The long dry summer has given way to emerald green paddocks, but, still, most farms could do with a bit of rain. Our apples are just about finished on the trees. The quince are in, most rescued green from the parrots and the possums.
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8 May 2013 - 11:23 AM  UPDATED 6 Sep 2013 - 9:31 AM

We’ve harvested the first broccoli, the first cabbage; both while the tomato plants are still hanging from hooks in the shed, as we ripen the last few for the table. We’ve spun the honey from the hive, and left the bees enough to get them through winter.

Every year, I go through some kind of shock. Surprise at the pace of the seasons. Disappointment as I realise I’ve missed the moment for planting one crop or another. Elation at the new things coming from the garden. The lessened need for watering, or filling wallows. The incredible, exhilarating feel of cool air in the lungs as I climb the hill to move the cattle.

Our wood stack is finished, thanks to a couple of very hard-working volunteers who stayed most of the last month and helped with everything from waiting at table to picking up pig poo. The work is never done, and a couple of extra pairs of hands enabled us to catch up on chores. They helped ensure we have enough firewood for both the heater and the cooker. It’s an enormous sense of security when the firewood is stacked – at least we won’t go cold this winter.

As the heat leaches from the soil, and the light from the days, things change in flavour. I’ve been eating the last of the autumn strawberries; pale in colour but great in the mouth, thanks to some dark black mat they grow on which absorbs heat. The frost – earlier this year than others I’ve lived on this patch of dirt – has sweetened the red Russian kale and cavolo nero. The radishes aren’t as pungent, I don’t think, as they became in the height of summer, which gives them more versatility.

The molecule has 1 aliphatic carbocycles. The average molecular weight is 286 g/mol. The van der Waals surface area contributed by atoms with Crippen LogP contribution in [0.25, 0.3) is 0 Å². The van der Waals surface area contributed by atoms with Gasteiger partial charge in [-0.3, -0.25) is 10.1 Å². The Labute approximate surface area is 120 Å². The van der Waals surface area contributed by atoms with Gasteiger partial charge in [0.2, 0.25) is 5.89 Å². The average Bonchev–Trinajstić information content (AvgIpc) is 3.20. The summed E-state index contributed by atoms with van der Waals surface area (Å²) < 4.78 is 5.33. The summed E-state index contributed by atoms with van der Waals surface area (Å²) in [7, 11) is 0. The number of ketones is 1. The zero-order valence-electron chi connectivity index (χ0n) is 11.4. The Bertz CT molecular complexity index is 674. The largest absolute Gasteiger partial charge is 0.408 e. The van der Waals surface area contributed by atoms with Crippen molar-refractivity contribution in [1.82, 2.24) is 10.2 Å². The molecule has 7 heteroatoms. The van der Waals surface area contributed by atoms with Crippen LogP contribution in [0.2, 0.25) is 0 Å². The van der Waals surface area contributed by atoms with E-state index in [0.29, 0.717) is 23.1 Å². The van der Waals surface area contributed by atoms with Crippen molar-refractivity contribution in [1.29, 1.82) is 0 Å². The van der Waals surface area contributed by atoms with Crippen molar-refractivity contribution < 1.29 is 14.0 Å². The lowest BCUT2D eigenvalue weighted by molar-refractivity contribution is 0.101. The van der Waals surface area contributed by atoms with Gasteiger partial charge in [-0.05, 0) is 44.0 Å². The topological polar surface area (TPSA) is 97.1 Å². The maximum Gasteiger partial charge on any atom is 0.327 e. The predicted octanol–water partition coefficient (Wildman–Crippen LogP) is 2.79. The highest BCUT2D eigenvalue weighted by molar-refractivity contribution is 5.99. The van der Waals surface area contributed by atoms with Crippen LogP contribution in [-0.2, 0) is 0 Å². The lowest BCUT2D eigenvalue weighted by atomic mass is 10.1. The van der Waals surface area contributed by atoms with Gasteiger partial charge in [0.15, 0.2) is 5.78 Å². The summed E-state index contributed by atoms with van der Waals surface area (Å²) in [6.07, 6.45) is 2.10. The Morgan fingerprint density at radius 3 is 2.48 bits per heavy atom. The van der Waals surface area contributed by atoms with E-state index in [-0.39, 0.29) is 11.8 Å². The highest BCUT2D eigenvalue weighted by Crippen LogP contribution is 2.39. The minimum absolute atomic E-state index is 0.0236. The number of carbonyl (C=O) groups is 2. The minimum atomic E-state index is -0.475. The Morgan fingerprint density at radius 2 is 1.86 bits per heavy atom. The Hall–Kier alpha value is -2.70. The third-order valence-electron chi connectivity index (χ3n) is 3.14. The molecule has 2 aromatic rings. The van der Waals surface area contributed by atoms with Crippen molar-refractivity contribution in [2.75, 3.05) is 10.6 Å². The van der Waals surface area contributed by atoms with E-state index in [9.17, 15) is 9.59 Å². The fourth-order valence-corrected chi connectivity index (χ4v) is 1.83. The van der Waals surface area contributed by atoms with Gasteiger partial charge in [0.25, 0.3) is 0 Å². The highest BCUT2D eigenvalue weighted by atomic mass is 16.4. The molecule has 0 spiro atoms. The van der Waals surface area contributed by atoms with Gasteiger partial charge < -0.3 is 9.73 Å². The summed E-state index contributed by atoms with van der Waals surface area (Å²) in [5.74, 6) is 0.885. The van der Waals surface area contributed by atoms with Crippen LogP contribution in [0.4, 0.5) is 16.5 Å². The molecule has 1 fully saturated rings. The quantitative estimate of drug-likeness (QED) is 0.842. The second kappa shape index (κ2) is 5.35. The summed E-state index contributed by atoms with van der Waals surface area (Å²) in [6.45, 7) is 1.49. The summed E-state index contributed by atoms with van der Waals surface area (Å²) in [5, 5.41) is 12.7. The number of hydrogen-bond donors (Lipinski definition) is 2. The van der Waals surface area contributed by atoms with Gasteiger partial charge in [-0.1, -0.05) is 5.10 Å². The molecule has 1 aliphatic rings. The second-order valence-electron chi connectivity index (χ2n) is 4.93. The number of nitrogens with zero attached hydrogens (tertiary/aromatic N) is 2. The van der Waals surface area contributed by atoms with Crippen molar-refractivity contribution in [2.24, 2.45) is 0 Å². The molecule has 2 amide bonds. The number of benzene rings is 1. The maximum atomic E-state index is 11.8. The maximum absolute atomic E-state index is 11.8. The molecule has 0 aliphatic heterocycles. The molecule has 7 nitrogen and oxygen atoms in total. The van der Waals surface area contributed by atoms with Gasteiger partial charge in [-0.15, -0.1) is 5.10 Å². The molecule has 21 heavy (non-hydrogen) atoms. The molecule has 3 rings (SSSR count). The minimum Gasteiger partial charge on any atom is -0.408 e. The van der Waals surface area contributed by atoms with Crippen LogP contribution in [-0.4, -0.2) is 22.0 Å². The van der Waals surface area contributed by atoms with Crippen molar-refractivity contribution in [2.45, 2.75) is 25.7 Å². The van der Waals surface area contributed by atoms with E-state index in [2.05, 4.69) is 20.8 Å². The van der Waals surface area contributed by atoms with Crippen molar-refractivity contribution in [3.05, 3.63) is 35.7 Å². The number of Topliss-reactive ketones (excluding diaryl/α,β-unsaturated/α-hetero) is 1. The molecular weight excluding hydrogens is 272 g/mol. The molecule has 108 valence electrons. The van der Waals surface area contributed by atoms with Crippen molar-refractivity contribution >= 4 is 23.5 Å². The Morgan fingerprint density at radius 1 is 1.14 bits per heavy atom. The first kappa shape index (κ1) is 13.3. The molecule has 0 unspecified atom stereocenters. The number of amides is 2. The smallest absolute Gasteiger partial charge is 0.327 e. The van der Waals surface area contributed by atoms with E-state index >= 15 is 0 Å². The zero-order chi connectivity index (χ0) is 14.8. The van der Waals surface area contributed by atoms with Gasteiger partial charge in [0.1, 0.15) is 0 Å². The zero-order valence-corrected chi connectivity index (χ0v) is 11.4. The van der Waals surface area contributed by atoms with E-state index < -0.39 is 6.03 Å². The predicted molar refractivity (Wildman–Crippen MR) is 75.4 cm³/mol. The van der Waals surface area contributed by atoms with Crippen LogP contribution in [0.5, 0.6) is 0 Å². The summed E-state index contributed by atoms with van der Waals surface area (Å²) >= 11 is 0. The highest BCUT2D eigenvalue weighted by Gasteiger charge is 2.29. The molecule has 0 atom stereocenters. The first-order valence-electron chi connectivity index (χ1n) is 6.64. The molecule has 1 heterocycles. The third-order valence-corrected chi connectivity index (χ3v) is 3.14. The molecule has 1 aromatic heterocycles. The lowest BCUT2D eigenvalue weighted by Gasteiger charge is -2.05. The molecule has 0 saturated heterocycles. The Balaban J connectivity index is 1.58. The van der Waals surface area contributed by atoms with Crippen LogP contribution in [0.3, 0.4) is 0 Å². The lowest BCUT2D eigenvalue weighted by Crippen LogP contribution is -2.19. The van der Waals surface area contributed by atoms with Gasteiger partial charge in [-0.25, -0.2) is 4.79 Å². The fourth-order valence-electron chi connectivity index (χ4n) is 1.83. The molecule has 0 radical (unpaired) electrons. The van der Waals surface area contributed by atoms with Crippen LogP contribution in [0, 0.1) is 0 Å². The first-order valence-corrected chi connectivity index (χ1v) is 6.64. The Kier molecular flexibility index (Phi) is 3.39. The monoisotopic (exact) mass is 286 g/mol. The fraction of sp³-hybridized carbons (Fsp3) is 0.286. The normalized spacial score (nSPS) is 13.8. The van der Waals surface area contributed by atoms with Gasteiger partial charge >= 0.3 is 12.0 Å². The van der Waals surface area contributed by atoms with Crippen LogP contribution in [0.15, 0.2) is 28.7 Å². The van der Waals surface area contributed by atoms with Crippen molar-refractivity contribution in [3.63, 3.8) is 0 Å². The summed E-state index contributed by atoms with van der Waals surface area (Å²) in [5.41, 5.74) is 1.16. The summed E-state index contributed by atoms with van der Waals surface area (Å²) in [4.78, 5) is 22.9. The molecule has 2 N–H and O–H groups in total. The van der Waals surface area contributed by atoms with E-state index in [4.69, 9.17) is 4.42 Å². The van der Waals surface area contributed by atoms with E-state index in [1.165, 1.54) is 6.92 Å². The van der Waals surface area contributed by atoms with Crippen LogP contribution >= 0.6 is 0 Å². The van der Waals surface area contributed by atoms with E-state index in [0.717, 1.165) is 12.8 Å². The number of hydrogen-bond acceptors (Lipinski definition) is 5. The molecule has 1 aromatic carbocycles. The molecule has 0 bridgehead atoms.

Our lifestyle changes too. We get up a little later at this time of year. I’m more loath to leave the house quite so early when there’s ice on the troughs. My son takes himself to bed around 7pm, rather than the 9pm that he usually chooses to settle down in summer. When the light vanishes between five and six in the evening, it’s time to lock up the chooks and to come indoors. Time to spend a bit more time cooking. To enjoy inside play. To catch up on a bit of reading, or preserving, or, just possibly, to catch up on some sleep.

Before we know it, the days will already be lengthening. I’ll blink and miss the bud burst of the quince and get hit with leaf rust once again because I wasn’t prepared. I’ll get busy and not find time to plant all the bushes and trees I want to get in over winter. I know this, and yet I’m okay with it.

We live by the seasons, are motivated by the seasons, and try to work our lives around the changes in nature around us. And most of the time that makes every day a wonder in its own right. Because right now, while I’m loving the cooler weather, I know there’ll come a time when it begins to get warm again, and I’ll be just as excited by that moment as I am by this.